Mudcat Café message #901646 The Mudcat Café TM
Thread #56271   Message #901646
Posted By: The Shambles
02-Mar-03 - 09:17 AM
Thread Name: PEL's: News Blackout!
Subject: RE: PEL's: News Blackout!
Article in the Western Morning News 1st March 2003.
Keep this music live and untamed
Neil Young

nyoung@westernmorningnews.co.uk

Fingers hot-skipped over fiddles, and guitars, an accordion, whistles and a banjo swelled out the sound that seemed to envelope every pocket of air, and in that packed sideroom of Johnny-Joe's, people who had never met before squeezed limb into warm limb over Guinness and cigarettes and sang together as if they were intimate friends. Some started solo then others joined in, even those who only half-knew the words. I murdered a version of the Foggy Dew, but still was met with roars of approval and a thumping full-on kiss from a girl across the table who I never saw again, but if she's out there now….

Just another Saturday night in Cushendall, Antrim. On Thursdays the youngsters of the village joined the veteran musicians – their fathers, mothers, uncles, grandfathers – and their music merged in a fusion of seamless experience and the improvising practice and skill of the newly-versed. I asked where this music came from that seemed so familiar in its themes and yet was unscored. And the truth of it was that it came from no place you could touch. It was passed from one generation to the next, like a whisper in the ear along a link that had never been broken, like something filtered through the bloodstream that gave this place and its people the gift of sound and intonation that was their own native tongue.

And so to Auld Lammas fair in Ballycastle, where you trip over the corpses of three-day-drunk farmers in the middle of the road, and the riot of music pours out of backroom windows. A great ape of a thing who looked like Johnny "Mad dog" Adair's ugly brother cast me a look that would slacken the staunchest of bowels. The scrawnt singer on the guitar barked something indecipherable in his direction, and Madder-than-Mad-Dog melted into a smile.

And here too, even a big sea apart, in scattered places, unsuspected corners, back lanes, from down-at-heel Plymouth to rain-soaked Mevagissey, or where a couple of people meet and fumble for song, a violin case is opened, a harmonica pulled from a jacket pocket, a piano lid battered open, I've found that same spirit that binds and brings strangers together who moments before might have shied from conversation or shifted for space on their stools. They too are swept up in spite of themselves. They too find common language in the words of others, the clumsy rhymes, the seductive melodies, when their own solitary tongues might stumble for expression.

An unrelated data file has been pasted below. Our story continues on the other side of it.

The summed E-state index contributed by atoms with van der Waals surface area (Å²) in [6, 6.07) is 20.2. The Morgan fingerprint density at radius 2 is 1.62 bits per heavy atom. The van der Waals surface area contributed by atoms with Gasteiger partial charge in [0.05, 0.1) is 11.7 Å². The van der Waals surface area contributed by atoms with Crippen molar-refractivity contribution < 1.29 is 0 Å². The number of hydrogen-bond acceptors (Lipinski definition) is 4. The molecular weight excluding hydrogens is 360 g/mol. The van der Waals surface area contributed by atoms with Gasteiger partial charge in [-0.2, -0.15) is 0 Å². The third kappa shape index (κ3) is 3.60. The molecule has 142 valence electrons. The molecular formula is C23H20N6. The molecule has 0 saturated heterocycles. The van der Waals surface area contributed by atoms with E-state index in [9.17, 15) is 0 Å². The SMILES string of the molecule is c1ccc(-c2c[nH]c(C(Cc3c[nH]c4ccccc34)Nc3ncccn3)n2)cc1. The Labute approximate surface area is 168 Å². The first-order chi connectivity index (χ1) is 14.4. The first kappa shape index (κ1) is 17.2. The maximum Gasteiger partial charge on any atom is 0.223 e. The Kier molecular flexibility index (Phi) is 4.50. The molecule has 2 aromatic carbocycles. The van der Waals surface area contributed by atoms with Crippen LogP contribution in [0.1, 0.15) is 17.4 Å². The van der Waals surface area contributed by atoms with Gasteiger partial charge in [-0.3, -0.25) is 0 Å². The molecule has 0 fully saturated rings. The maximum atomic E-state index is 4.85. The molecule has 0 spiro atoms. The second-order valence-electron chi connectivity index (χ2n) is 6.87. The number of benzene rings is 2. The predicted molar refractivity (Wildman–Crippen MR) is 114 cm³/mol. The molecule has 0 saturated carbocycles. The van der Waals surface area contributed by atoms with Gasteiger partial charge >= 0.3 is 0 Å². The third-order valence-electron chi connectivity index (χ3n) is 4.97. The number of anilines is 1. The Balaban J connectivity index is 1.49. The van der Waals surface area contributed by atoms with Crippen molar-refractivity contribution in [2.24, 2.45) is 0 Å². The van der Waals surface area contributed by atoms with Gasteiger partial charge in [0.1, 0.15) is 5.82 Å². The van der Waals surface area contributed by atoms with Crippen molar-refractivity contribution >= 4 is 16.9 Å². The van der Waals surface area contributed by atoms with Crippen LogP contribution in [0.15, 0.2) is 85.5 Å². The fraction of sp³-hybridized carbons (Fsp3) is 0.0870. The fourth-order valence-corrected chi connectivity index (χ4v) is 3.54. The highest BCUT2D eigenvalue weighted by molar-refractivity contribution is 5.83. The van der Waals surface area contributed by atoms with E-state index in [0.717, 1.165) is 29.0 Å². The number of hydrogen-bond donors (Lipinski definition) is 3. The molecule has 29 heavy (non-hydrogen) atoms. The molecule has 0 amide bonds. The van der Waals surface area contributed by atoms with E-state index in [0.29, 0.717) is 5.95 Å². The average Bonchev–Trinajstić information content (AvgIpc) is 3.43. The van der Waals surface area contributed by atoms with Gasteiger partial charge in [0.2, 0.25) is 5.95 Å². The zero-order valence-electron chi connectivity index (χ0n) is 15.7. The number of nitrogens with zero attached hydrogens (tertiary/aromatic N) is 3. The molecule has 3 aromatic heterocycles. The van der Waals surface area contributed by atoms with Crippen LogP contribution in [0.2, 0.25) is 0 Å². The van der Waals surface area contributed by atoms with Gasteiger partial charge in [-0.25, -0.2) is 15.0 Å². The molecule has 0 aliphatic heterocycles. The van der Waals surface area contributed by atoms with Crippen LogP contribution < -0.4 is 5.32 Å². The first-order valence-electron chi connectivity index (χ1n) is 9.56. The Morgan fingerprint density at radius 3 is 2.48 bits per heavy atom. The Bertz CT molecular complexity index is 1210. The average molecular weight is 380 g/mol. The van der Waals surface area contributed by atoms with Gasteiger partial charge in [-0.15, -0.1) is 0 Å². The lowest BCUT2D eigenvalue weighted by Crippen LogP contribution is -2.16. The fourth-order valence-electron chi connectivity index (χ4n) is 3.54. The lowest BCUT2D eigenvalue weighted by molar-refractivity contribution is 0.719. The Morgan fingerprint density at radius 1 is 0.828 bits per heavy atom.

There are places even in this city where songs stretching back to the First World War, words and themes that belong to folk memory, can be head belted out from voices that know their lines too well to those croaked or ragged to care but simply hanker for to enjoin in the shared shedding of inhibition. Songs that glimpse of times and lives long gone , jumbled up with the cheesiest pop, the Sixties or Seventies nostalgia-blasters, the singer-songwriter standards, the folk classics and protest anthems, the end-of-the –night slow burners.

They can all be found in pub or a room or a turn-of-the-corner away. Here too, in England and Cornwall, where the culture police want to license the weekend drumkit thumper and his mate on the mike with an eight chord repertoire on the guitar. Here, where the worst offence of noise pollution is an overdose of the Beatles songbook, the din of traffic, or the throbbing night-club rhythms that reach from street to street, but where the starched-knickered moralisers from the Ministry of New-Lab Culcha want to straitjacket each vibrant and authentic thing that flits across their radar.

Only in England, we say, it could only happen here, but whether or not that's the case does not detract from the surge in censoriousness to which this Bill – so small and inoffensive a word – the Licensing Bill, belongs. It belongs to the legislation obsession that is colonising so much of our private and public space. It belongs to a mindset that is addicted to interfering and intrusion – "for the public good. in our own interests, because we know best what is best for you" – that drop by drop drains the well from which we shake our thirsty spirits, or revivify ourselves.

The pub that is silenced, or where loud voices are tut-tutted into a tamed huddle, is like the wild ground with a sign instructing us to Keep Off the grass. It's like throwing someone out of church for praying too hard. The pub as social centre, focal point for ribald humour and debate, is no pub at all when the edgier points of society are squeezed out. The pub that knows no lock-in is a dry and abandoned place. And the pub that has no singers, be they lonesome folkie with an amp, Sunday jazzman, brazen band, or a few stray Cornish choir singers who can't resist the temptation to lift their voices, is a place best suited to alien parts where they like their culture scrubbed clean.

Not here, not here. Not in Ireland, Scotland, England or Wales, nor the windy outreaches of Cornwall. The emphasis of the music is on LIVE because it's a living thing, that is part of our language, our native speech, from its everyday to its best – from the pokey Plymouth pub to the lifeblood of the musicians of Cushendall.